Stress comes from both external and internal forces with the latter being the only one we can control. As a market participant, there are stressors you can control but overall the profession is stressful. In other words, control what you can and accept the fact that trading is stressful.
A few common examples of stress that I’ve seen are the stress of anticipated failure, where there’s a lack of self-confidence and trading becomes wildly inconsistent, and the stress of unpreparedness, where the lack of preparedness lowers the probability of success. Both of these examples are ones in which we have control over and thus can be managed.
Managing stress is not rocket science yet so many fall victim. There are numerous ways to manage stress, the trick is finding the motivation and the sustainability needed to be successful. Here are a few items that should get you started:
- Caffeine-a crutch, becomes a need to “focus” or “get centered” when in fact it’s not
- Diet-weight gain is common in high stress. Have a balanced diet
- Exercise-research is rampant on the impact exercise has on stress…do it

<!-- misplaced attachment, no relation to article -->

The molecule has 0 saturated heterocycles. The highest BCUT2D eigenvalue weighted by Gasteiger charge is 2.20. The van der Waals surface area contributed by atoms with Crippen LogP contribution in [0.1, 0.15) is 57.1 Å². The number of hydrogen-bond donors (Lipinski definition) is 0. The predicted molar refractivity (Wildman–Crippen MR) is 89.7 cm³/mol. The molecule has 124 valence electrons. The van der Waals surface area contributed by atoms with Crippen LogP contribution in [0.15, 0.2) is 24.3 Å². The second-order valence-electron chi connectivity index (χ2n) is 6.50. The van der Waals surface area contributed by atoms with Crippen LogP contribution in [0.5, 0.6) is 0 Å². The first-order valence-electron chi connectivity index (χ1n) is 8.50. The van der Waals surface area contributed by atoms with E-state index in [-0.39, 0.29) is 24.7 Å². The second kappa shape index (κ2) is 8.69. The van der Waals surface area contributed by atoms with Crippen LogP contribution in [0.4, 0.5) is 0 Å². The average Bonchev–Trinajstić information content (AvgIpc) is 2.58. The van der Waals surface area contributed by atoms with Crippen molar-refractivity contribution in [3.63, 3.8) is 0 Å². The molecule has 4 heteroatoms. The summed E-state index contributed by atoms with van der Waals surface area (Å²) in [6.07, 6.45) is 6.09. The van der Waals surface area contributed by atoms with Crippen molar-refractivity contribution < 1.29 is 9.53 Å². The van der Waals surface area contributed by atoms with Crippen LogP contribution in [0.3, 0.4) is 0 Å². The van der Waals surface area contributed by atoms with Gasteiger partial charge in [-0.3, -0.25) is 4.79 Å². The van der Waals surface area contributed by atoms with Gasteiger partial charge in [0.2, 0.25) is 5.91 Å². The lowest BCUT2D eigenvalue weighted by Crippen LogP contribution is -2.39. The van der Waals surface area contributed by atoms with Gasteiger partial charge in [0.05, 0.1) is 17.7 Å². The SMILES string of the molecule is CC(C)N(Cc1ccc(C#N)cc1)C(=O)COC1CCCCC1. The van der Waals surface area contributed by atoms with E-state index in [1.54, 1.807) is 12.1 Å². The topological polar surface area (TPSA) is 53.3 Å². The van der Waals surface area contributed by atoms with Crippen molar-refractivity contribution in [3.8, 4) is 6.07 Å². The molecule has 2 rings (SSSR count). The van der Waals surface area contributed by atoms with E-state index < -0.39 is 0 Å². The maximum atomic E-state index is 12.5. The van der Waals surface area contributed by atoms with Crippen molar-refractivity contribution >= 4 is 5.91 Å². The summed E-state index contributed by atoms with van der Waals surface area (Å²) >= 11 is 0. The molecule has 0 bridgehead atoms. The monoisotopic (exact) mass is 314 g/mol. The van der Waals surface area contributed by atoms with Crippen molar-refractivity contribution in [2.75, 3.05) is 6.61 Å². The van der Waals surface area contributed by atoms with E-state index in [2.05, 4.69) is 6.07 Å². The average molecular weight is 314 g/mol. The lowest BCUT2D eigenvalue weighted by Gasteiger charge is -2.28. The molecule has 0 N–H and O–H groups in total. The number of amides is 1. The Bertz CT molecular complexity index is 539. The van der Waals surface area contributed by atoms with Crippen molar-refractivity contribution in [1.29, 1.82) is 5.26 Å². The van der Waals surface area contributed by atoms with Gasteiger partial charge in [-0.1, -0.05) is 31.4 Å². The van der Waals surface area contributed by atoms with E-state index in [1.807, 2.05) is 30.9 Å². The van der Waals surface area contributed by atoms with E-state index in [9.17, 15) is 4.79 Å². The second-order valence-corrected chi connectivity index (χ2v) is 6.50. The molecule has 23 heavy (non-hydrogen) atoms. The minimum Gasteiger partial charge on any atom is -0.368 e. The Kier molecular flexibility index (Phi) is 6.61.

- Sleep-the body needs to rejuvenate as well as the mind. Sleep is fuel for body and mind
- Outside market activities-get a hobby or something that allows your creativity to grow
For those external forces of stress that we have no control over we are not helpless. What I mean by that is that the way in which we react to stressful situations is still a choice. We may not choose to be in a bad trade but the way we manage the trade is still our choice. Keep a cool head and don’t become frustrated.
Frustration is a direct result of how we react to the event that’s causing the stress. Frustrating a particular learned behavior causes us to revert to an earlier learned behavior. In trading this can be a severe roadblock to success as it stymies growth. So the trade sucks and you were wrong. You did have an exit strategy, right? If not, then the stress of unpreparedness has paid out in spades.